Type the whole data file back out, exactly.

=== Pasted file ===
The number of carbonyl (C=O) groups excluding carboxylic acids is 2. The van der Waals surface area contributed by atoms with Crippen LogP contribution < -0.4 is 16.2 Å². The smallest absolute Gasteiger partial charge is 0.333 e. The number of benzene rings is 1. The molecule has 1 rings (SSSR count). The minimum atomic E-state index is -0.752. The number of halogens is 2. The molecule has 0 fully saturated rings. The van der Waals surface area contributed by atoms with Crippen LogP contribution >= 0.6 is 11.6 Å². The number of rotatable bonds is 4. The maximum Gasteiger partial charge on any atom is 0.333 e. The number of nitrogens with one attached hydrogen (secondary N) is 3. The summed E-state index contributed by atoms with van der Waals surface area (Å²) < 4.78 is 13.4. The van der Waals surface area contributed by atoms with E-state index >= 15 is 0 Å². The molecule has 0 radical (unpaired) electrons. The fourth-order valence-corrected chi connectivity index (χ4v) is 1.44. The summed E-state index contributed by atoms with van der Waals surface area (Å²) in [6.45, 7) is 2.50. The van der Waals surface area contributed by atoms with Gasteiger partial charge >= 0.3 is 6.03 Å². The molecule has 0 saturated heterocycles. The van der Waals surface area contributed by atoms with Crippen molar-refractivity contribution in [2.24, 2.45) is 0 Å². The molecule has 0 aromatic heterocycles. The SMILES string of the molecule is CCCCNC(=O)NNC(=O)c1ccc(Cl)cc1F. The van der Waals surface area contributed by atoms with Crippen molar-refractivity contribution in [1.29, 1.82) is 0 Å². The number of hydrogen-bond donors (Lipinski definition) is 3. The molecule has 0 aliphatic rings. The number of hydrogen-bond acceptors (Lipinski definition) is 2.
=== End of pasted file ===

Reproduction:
The number of carbonyl (C=O) groups excluding carboxylic acids is 2. The van der Waals surface area contributed by atoms with Crippen LogP contribution < -0.4 is 16.2 Å². The smallest absolute Gasteiger partial charge is 0.333 e. The number of benzene rings is 1. The molecule has 1 rings (SSSR count). The minimum atomic E-state index is -0.752. The number of halogens is 2. The molecule has 0 fully saturated rings. The van der Waals surface area contributed by atoms with Crippen LogP contribution >= 0.6 is 11.6 Å². The number of rotatable bonds is 4. The maximum Gasteiger partial charge on any atom is 0.333 e. The number of nitrogens with one attached hydrogen (secondary N) is 3. The summed E-state index contributed by atoms with van der Waals surface area (Å²) < 4.78 is 13.4. The van der Waals surface area contributed by atoms with E-state index >= 15 is 0 Å². The molecule has 0 radical (unpaired) electrons. The fourth-order valence-corrected chi connectivity index (χ4v) is 1.44. The summed E-state index contributed by atoms with van der Waals surface area (Å²) in [6.45, 7) is 2.50. The van der Waals surface area contributed by atoms with Gasteiger partial charge >= 0.3 is 6.03 Å². The molecule has 0 saturated heterocycles. The van der Waals surface area contributed by atoms with Crippen molar-refractivity contribution in [2.24, 2.45) is 0 Å². The molecule has 0 aromatic heterocycles. The SMILES string of the molecule is CCCCNC(=O)NNC(=O)c1ccc(Cl)cc1F. The van der Waals surface area contributed by atoms with Crippen molar-refractivity contribution in [1.29, 1.82) is 0 Å². The number of hydrogen-bond donors (Lipinski definition) is 3. The molecule has 0 aliphatic rings. The number of hydrogen-bond acceptors (Lipinski definition) is 2.